With a father and uncle that played professional baseball, a sister who was an All-American softball player at Cal and a two-month stint in the Cape Cod Baseball League, Carter Aldrete’s exposure to the next level gives him a leg up on the competition.
“Embrace the suck.”
ASU baseball left fielder and second baseman Carter Aldrete was never a fan of the “conditions” that he dealt with last summer as a member of the Orleans Firebirds in the Cape Cod Baseball League.
“The fields are terrible,” Aldrete said. “The lighting is terrible. There’s not many good places to eat on the Cape. It’s tough.
“It’s a small island with very limited resources.”
As a 65-mile extension into the Atlantic Ocean, Cape Cod isn’t known for well-lit baseball fields or array of quality food options. The island is divided from the mainland by a 105-year-old canal with two bridges that remind its locals the Cape is still a part of Massachusetts.
Despite the area’s oddities and foreign components (especially for Aldrete, who lived in Monterey, California, for most of his life), the Cape is home to the top amateur baseball league in the world.
Founded in 1885, the Cape League is known around baseball as a pipeline for future major league talent. Former players currently in the Major Leagues include the likes of Aaron Judge, Kris Bryant, Chris Sale, Justin Turner, George Springer and Buster Posey.
The amount of talent the Cape League acquires from year-to-year is only improving. The number of former Cape Leaguers in the MLB has risen from 198 in 2006 to 303 as of 2018.
It’s no secret that playing in the Cape League is far from luxurious, but Aldrete knows his experience last summer in the northeast’s most sacred shores will pay off.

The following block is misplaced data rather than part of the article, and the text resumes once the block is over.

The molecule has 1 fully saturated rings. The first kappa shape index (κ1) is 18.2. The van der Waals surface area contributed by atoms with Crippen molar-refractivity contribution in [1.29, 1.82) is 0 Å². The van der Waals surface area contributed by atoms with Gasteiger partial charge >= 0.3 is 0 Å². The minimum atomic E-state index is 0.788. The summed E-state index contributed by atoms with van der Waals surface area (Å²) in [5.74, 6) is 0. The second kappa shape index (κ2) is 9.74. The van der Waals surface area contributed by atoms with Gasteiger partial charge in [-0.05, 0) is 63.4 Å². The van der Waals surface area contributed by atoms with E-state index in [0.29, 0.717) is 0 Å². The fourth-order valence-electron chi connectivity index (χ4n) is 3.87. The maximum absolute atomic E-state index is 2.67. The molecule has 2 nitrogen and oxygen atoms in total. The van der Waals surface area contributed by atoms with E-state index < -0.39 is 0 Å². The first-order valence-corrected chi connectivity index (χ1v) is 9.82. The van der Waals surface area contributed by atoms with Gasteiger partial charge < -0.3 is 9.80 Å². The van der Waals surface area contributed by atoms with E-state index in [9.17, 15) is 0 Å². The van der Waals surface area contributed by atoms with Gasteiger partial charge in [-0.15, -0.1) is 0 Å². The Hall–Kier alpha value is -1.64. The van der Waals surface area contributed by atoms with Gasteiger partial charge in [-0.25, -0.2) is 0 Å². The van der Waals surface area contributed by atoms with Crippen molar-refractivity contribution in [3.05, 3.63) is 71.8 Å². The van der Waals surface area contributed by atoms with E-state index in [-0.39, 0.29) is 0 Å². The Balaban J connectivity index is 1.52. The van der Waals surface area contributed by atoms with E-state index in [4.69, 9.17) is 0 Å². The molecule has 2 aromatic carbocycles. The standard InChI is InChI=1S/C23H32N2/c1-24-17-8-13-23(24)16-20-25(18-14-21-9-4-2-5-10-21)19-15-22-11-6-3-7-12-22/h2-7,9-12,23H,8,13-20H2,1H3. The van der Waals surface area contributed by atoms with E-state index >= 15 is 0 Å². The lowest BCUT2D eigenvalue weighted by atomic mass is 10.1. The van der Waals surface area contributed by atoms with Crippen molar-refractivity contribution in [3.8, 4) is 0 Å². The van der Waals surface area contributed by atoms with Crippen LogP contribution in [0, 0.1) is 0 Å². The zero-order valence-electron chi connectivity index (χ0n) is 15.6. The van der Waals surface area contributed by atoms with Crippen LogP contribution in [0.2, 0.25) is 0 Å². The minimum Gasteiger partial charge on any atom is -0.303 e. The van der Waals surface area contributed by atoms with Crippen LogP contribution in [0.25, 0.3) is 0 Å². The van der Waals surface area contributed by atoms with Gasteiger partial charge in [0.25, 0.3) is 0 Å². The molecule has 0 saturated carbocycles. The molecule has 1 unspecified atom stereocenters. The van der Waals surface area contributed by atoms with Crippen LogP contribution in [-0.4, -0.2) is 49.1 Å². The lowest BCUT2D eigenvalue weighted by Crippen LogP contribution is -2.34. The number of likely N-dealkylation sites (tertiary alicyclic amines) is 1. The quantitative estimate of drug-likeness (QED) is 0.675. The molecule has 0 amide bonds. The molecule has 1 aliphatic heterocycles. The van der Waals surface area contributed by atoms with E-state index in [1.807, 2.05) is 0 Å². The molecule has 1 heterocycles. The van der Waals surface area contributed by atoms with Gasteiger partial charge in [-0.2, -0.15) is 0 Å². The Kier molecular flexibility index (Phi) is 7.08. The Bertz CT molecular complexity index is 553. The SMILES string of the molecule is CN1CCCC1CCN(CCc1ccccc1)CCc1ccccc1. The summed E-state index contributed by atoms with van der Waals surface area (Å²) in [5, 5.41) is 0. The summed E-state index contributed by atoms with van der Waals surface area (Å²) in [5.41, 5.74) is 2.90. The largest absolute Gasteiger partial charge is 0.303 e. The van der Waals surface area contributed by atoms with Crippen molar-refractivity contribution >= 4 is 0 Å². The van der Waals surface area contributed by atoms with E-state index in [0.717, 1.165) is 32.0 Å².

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“It’s great for every college baseball player that gets to go,” Aldrete said. “The Cape’s great, but it’s only for one summer, so you only get it for so long.”
Getting a chance to play in college baseball’s version of an all-star league for a summer, to many, is an advantage in attracting the attention of scouts. But Aldrete’s lineage in professional baseball may give him an even greater upper hand.
“Obviously having people in a baseball background is going to help,” Aldrete said. “The support is appreciated.”
His uncle, Mike, was a World Series Champion with the New York Yankees in 1996. At 35 years old, Aldrete’s uncle had 17 hits and three home runs for the Bronx Bombers, his final season in what was a 10-year major league career.
Aldrete’s father, Rich, played in the minor leagues for six seasons, advancing to as high as AAA in the San Francisco Giants system before retiring after three seasons in the Independent League.
And his sister, Annie, was a member of Team USA in the 2015 World Cup of Softball. In the World Cup, Annie went 2-for-5 with a home run in a tournament that eventually resulted in the United States’ gold medal victory.
“(I’ve competed) in everything my whole life; I don’t know anything else,” Aldrete said. “It’s how I was raised and it’s how I will be until the day I die.”
A trip to the prestigious Cape League while being in a family of highly-accomplished athletes places Aldrete in an intriguing spot. Although he never grew up in a clubhouse environment, the current ASU outfielder joins a distinct group of athletes whose relatives had professional experience.
Barry Bonds, the all-time home run leader in the MLB, saw his father play 14 seasons in the majors while hitting over 300 career homers of his own.
Ken Griffey Jr., who was three votes shy of becoming unanimously voted into the Baseball Hall of Fame, famously, for a season, played on the same team as his father, Ken Griffey Sr.
And although not baseball related, five-time NBA Champion Kobe Bryant’s father, Joe, played eight seasons in the NBA.
Is Aldrete the next home run king or unanimous Hall of Famer? Probably not. But, the junior’s family history surrounding professional baseball will be a positive talking point for teams to consider before the MLB Draft in June.
And by no means does Aldrete believe that is father and uncle’s baseball success will give him a fast track to big leagues.
“It’s one of those things where you have to figure it out on your own,” Aldrete said. “They (his father and uncle) can’t play for me or prepare for me.
“It’s just figuring it out on my own.”
All quotes in this article were obtained firsthand by Devils in Detail unless otherwise noted.